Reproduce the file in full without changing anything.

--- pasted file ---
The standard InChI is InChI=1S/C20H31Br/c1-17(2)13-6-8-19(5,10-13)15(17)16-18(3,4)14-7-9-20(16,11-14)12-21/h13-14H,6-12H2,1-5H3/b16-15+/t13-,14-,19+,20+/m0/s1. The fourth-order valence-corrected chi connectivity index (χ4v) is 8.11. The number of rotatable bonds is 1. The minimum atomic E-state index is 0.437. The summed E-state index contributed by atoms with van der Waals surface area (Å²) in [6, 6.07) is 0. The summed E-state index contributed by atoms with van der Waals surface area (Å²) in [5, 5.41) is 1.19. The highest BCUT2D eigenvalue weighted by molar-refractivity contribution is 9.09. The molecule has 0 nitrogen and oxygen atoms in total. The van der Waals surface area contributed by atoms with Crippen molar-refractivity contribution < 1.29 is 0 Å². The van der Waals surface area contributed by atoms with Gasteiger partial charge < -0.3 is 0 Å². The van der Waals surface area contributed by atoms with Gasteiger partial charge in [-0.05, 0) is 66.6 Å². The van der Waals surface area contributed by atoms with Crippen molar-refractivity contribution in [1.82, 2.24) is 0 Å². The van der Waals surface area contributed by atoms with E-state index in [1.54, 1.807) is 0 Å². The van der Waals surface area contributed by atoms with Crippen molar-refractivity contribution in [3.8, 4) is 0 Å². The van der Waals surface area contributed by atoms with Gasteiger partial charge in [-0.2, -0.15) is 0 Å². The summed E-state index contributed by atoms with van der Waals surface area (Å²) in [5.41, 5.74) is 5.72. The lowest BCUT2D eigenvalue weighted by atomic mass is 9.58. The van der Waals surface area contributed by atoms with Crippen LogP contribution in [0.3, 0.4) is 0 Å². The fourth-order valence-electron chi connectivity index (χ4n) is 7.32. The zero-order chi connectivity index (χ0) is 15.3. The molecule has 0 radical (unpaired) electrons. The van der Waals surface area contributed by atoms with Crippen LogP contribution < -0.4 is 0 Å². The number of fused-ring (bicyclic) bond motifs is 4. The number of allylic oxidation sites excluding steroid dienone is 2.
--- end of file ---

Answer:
The standard InChI is InChI=1S/C20H31Br/c1-17(2)13-6-8-19(5,10-13)15(17)16-18(3,4)14-7-9-20(16,11-14)12-21/h13-14H,6-12H2,1-5H3/b16-15+/t13-,14-,19+,20+/m0/s1. The fourth-order valence-corrected chi connectivity index (χ4v) is 8.11. The number of rotatable bonds is 1. The minimum atomic E-state index is 0.437. The summed E-state index contributed by atoms with van der Waals surface area (Å²) in [6, 6.07) is 0. The summed E-state index contributed by atoms with van der Waals surface area (Å²) in [5, 5.41) is 1.19. The highest BCUT2D eigenvalue weighted by molar-refractivity contribution is 9.09. The molecule has 0 nitrogen and oxygen atoms in total. The van der Waals surface area contributed by atoms with Crippen molar-refractivity contribution < 1.29 is 0 Å². The van der Waals surface area contributed by atoms with Gasteiger partial charge < -0.3 is 0 Å². The van der Waals surface area contributed by atoms with Gasteiger partial charge in [-0.05, 0) is 66.6 Å². The van der Waals surface area contributed by atoms with Crippen molar-refractivity contribution in [1.82, 2.24) is 0 Å². The van der Waals surface area contributed by atoms with E-state index in [1.54, 1.807) is 0 Å². The van der Waals surface area contributed by atoms with Crippen molar-refractivity contribution in [3.8, 4) is 0 Å². The van der Waals surface area contributed by atoms with Gasteiger partial charge in [-0.2, -0.15) is 0 Å². The summed E-state index contributed by atoms with van der Waals surface area (Å²) in [5.41, 5.74) is 5.72. The lowest BCUT2D eigenvalue weighted by atomic mass is 9.58. The van der Waals surface area contributed by atoms with Crippen LogP contribution in [0.3, 0.4) is 0 Å². The fourth-order valence-electron chi connectivity index (χ4n) is 7.32. The zero-order chi connectivity index (χ0) is 15.3. The molecule has 0 radical (unpaired) electrons. The van der Waals surface area contributed by atoms with Crippen LogP contribution < -0.4 is 0 Å². The number of fused-ring (bicyclic) bond motifs is 4. The number of allylic oxidation sites excluding steroid dienone is 2.